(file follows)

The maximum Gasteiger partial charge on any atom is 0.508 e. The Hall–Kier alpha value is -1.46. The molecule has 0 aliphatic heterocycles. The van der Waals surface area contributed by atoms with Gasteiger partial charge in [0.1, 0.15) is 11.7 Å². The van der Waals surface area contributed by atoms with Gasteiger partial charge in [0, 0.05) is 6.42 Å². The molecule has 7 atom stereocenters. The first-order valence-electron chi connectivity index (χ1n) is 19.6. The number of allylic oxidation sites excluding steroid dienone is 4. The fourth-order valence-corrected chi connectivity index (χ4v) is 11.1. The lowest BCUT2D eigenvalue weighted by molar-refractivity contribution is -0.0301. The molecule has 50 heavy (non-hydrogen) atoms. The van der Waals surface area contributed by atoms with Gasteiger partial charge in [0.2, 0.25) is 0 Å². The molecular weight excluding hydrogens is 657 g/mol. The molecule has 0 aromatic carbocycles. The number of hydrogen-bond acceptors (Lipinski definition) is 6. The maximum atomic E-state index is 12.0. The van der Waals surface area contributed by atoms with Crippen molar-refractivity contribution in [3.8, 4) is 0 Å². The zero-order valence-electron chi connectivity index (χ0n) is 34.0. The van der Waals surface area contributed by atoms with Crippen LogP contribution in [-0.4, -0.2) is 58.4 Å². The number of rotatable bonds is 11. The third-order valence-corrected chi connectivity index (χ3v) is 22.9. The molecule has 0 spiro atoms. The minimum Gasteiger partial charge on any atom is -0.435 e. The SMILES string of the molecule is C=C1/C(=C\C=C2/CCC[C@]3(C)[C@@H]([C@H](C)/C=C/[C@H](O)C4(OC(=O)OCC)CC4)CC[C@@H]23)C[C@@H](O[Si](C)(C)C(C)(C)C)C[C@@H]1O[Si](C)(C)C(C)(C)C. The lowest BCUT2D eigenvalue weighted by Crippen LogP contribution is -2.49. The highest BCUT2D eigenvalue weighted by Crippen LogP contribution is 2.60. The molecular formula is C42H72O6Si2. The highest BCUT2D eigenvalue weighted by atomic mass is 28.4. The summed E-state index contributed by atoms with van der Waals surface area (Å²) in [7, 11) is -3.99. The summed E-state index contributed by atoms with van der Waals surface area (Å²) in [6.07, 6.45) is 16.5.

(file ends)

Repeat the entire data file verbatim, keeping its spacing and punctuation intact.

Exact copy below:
The maximum Gasteiger partial charge on any atom is 0.508 e. The Hall–Kier alpha value is -1.46. The molecule has 0 aliphatic heterocycles. The van der Waals surface area contributed by atoms with Gasteiger partial charge in [0.1, 0.15) is 11.7 Å². The van der Waals surface area contributed by atoms with Gasteiger partial charge in [0, 0.05) is 6.42 Å². The molecule has 7 atom stereocenters. The first-order valence-electron chi connectivity index (χ1n) is 19.6. The number of allylic oxidation sites excluding steroid dienone is 4. The fourth-order valence-corrected chi connectivity index (χ4v) is 11.1. The lowest BCUT2D eigenvalue weighted by molar-refractivity contribution is -0.0301. The molecule has 50 heavy (non-hydrogen) atoms. The van der Waals surface area contributed by atoms with Gasteiger partial charge in [0.2, 0.25) is 0 Å². The molecular weight excluding hydrogens is 657 g/mol. The molecule has 0 aromatic carbocycles. The number of hydrogen-bond acceptors (Lipinski definition) is 6. The maximum atomic E-state index is 12.0. The van der Waals surface area contributed by atoms with Crippen molar-refractivity contribution in [3.8, 4) is 0 Å². The zero-order valence-electron chi connectivity index (χ0n) is 34.0. The van der Waals surface area contributed by atoms with Crippen LogP contribution in [-0.4, -0.2) is 58.4 Å². The number of rotatable bonds is 11. The third-order valence-corrected chi connectivity index (χ3v) is 22.9. The molecule has 0 spiro atoms. The minimum Gasteiger partial charge on any atom is -0.435 e. The SMILES string of the molecule is C=C1/C(=C\C=C2/CCC[C@]3(C)[C@@H]([C@H](C)/C=C/[C@H](O)C4(OC(=O)OCC)CC4)CC[C@@H]23)C[C@@H](O[Si](C)(C)C(C)(C)C)C[C@@H]1O[Si](C)(C)C(C)(C)C. The lowest BCUT2D eigenvalue weighted by Crippen LogP contribution is -2.49. The highest BCUT2D eigenvalue weighted by Crippen LogP contribution is 2.60. The molecular formula is C42H72O6Si2. The highest BCUT2D eigenvalue weighted by atomic mass is 28.4. The summed E-state index contributed by atoms with van der Waals surface area (Å²) in [7, 11) is -3.99. The summed E-state index contributed by atoms with van der Waals surface area (Å²) in [6.07, 6.45) is 16.5.